Denel Aeronautics losing contracts


Apart from voluntarily exiting the Airbus A400M components contracts to cut costs, Denel Aeronautics has lost its contracts with GKN and HondaJet due to its liquidity crisis.

This is according to the Denel annual report for 2018/19, which was released on 4 October. It noted that Denel Aeronautics recorded revenue of R833 million for the year, down from R1.107 billion the year before, and made a loss of R696 million, compared with R120 million the year before.

Denel’s liquidity crisis affected both its GKN and Honda work packages (Denel Aeronautics makes winglets for the HondaJet) “such that the severity of the delays could no longer be accommodated and derisked. Both customers have formally notified DAe of their intention to terminate their contractual agreements with DAe due to default by DAe and transfer their work packages to alternative suppliers.”

Subsequently, both customers terminated their contracts and finalised their damages claims against Denel Aeronautics. “It is worth mentioning that as per the contract, the total contract liability for GKN is capped at $10 million and for Honda at $5 million,” the annual report stated.

Denel said the loss of these contracts “will result in further erosion of the revenue base and with the related reputational damage of poor delivery performance, DAe will not be able to grow the revenue base in the short to medium term to sustainable levels. With the revenue base eroded, DAe will incur losses of circa R226 million per year (current base cost) over the next five years.”

In February this year, Airbus and Denel agreed to a mutual termination of the A400M component manufacturing contracts subject to Denel procuring requisite approvals from the South African Government. Subsequently, Denel and Airbus concluded a Memorandum of Understanding (MOU) in April 2019 agreeing the transfer of A400M work packages to Airbus preferred suppliers in Europe subject to requisite approvals and compliance with the Public Finance Management Act (PFMA). The Minister of Finance approved the exit on 11 July 2019 and the Minister of Public Enterprises gave approval on 9 September.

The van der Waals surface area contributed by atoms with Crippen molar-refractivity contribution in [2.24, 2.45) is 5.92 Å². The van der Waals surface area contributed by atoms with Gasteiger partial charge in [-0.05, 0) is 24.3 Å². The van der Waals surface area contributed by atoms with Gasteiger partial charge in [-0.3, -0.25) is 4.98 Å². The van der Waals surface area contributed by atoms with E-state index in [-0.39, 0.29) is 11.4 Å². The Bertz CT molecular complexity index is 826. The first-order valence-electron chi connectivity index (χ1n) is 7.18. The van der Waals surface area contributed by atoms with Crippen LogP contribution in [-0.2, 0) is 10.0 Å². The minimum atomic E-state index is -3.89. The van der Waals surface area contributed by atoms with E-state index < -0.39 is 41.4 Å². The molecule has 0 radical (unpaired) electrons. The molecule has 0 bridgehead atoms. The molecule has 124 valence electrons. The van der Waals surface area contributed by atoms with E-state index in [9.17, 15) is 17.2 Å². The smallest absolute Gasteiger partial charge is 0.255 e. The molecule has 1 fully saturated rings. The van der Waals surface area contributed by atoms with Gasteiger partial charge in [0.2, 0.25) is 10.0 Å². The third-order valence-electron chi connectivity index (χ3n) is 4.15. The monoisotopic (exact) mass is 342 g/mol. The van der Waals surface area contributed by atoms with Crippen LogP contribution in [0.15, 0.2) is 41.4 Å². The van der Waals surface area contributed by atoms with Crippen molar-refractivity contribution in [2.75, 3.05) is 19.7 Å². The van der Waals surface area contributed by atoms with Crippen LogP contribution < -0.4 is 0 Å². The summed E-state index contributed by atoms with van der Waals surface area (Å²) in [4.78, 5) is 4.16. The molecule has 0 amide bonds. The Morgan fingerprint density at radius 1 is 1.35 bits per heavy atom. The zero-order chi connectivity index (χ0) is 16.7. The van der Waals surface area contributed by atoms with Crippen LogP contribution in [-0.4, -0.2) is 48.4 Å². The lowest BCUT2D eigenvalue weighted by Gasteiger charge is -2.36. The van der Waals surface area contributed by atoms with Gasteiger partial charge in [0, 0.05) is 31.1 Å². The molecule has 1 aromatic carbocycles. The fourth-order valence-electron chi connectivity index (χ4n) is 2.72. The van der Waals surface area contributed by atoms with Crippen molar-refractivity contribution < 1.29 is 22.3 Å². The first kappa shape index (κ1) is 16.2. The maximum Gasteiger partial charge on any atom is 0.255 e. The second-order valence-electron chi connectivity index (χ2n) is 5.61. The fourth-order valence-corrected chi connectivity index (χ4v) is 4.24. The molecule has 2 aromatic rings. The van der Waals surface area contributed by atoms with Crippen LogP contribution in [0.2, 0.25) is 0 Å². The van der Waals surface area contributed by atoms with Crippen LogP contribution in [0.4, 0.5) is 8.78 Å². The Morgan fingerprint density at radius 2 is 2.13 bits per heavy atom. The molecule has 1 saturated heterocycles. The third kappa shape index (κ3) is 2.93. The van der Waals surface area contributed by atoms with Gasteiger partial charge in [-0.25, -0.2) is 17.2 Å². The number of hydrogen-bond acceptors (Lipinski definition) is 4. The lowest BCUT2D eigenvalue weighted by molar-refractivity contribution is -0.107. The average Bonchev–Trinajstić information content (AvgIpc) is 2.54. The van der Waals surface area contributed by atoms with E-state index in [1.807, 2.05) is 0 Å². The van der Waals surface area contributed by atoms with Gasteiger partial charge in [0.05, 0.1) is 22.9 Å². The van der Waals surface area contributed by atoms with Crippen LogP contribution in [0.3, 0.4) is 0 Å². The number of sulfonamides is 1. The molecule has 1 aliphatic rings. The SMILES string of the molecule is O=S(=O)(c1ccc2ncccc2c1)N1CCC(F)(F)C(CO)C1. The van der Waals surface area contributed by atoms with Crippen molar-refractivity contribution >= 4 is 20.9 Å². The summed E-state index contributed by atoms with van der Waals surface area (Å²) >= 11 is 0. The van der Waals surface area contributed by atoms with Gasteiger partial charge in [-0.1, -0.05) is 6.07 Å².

Despite Denel being liable for the transfer costs as per existing contracts, it was agreed that Denel’s capped liability for the cost of the transfer will be €12 million (R196 million) against a total transfer cost of €20 million. “It was further agreed by the parties that it is not Airbus’ intention to call on the Parent Company Guarantee of €101 million and letter of comfort capped at €2 million for the A400M work package contracts during the transfer period unless DAe defaults on its obligation of the transfer.”

The decision to stop making A400M components was made as a cost saving measure in line with Denel’s turnaround strategy, with Denel estimating it could save R250 million a year. The A400M contract has been historically loss-making and in recent years Denel has struggled to deliver due to liquidity challenges.

In its annual report, Denel said the exit and winding up of its aerostructures business and related manufacturing capabilities will see Denel liable for costs in the form of restructuring in accordance with the Labour Relations Act (LRA); supporting the handover of design authority to Airbus, facility rehabilitation as per the lease agreement for the facilities, and asset impairment amounting to circa R262 million.

“GKN and Honda may invoke additional contract liabilities for transfer to the value of $15 million (R217 million) in lieu of early termination of the contracts. This will however be renegotiated with both GKN and Honda to limit Denel’s exposure similar to the negotiated Airbus position,” Denel stated.

The 2018/19 financial year was not all bad for Denel Aeronautics. It said that despite the business challenges in the execution of major contracts, relationships with key customers remained strong. The division continued to ensure availability of aircraft to the South African Air Force as its primary customer and other defence forces on the African continent and beyond. Denel managed to deliver nine Oryx and two Rooivalk helicopters, the backbone of the rotary wing aircraft assets. It also completed the first phase of the Rooivalk cannon reliability improvement study in conjunction with other Denel divisions and subsidiaries (Denel Vehicle Systems and Denel Land Systems).

In partnership with Safran Helicopters Engines South Africa, Denel secured additional non-EASA (European Union Aviation Safety Agency) military engines from the African continent for maintenance, repair and overhaul.